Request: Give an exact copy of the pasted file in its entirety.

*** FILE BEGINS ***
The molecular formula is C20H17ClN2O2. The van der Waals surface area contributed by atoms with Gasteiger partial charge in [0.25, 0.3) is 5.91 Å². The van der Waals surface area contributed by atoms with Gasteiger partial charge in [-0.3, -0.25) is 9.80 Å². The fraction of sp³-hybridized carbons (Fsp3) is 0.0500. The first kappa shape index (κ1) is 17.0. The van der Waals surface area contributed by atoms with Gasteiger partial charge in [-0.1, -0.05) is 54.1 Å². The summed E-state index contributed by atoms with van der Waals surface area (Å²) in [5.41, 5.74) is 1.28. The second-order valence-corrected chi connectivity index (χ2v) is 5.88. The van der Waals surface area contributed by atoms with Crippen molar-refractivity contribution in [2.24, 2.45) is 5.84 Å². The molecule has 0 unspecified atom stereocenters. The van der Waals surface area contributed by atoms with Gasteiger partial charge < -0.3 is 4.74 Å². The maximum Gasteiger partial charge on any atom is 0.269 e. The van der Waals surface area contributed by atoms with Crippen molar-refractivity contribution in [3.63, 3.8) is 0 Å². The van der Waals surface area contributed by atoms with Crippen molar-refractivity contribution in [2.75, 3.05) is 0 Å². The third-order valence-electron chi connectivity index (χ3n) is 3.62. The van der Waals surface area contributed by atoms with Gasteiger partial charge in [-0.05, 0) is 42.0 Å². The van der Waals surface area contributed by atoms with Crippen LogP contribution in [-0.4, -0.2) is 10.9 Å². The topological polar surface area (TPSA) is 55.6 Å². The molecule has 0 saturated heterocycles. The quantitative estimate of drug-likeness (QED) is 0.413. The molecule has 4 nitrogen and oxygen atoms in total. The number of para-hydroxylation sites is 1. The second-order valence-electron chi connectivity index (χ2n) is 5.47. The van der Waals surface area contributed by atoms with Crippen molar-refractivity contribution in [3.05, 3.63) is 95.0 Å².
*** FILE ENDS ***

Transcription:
The molecular formula is C20H17ClN2O2. The van der Waals surface area contributed by atoms with Gasteiger partial charge in [0.25, 0.3) is 5.91 Å². The van der Waals surface area contributed by atoms with Gasteiger partial charge in [-0.3, -0.25) is 9.80 Å². The fraction of sp³-hybridized carbons (Fsp3) is 0.0500. The first kappa shape index (κ1) is 17.0. The van der Waals surface area contributed by atoms with Gasteiger partial charge in [-0.1, -0.05) is 54.1 Å². The summed E-state index contributed by atoms with van der Waals surface area (Å²) in [5.41, 5.74) is 1.28. The second-order valence-corrected chi connectivity index (χ2v) is 5.88. The van der Waals surface area contributed by atoms with Crippen molar-refractivity contribution in [2.24, 2.45) is 5.84 Å². The molecule has 0 unspecified atom stereocenters. The van der Waals surface area contributed by atoms with Gasteiger partial charge < -0.3 is 4.74 Å². The maximum Gasteiger partial charge on any atom is 0.269 e. The van der Waals surface area contributed by atoms with Crippen molar-refractivity contribution in [3.63, 3.8) is 0 Å². The van der Waals surface area contributed by atoms with Crippen molar-refractivity contribution in [2.75, 3.05) is 0 Å². The third-order valence-electron chi connectivity index (χ3n) is 3.62. The van der Waals surface area contributed by atoms with Gasteiger partial charge in [-0.05, 0) is 42.0 Å². The van der Waals surface area contributed by atoms with Crippen LogP contribution in [-0.4, -0.2) is 10.9 Å². The topological polar surface area (TPSA) is 55.6 Å². The molecule has 0 saturated heterocycles. The quantitative estimate of drug-likeness (QED) is 0.413. The molecule has 4 nitrogen and oxygen atoms in total. The number of para-hydroxylation sites is 1. The second-order valence-electron chi connectivity index (χ2n) is 5.47. The van der Waals surface area contributed by atoms with Crippen molar-refractivity contribution in [3.05, 3.63) is 95.0 Å².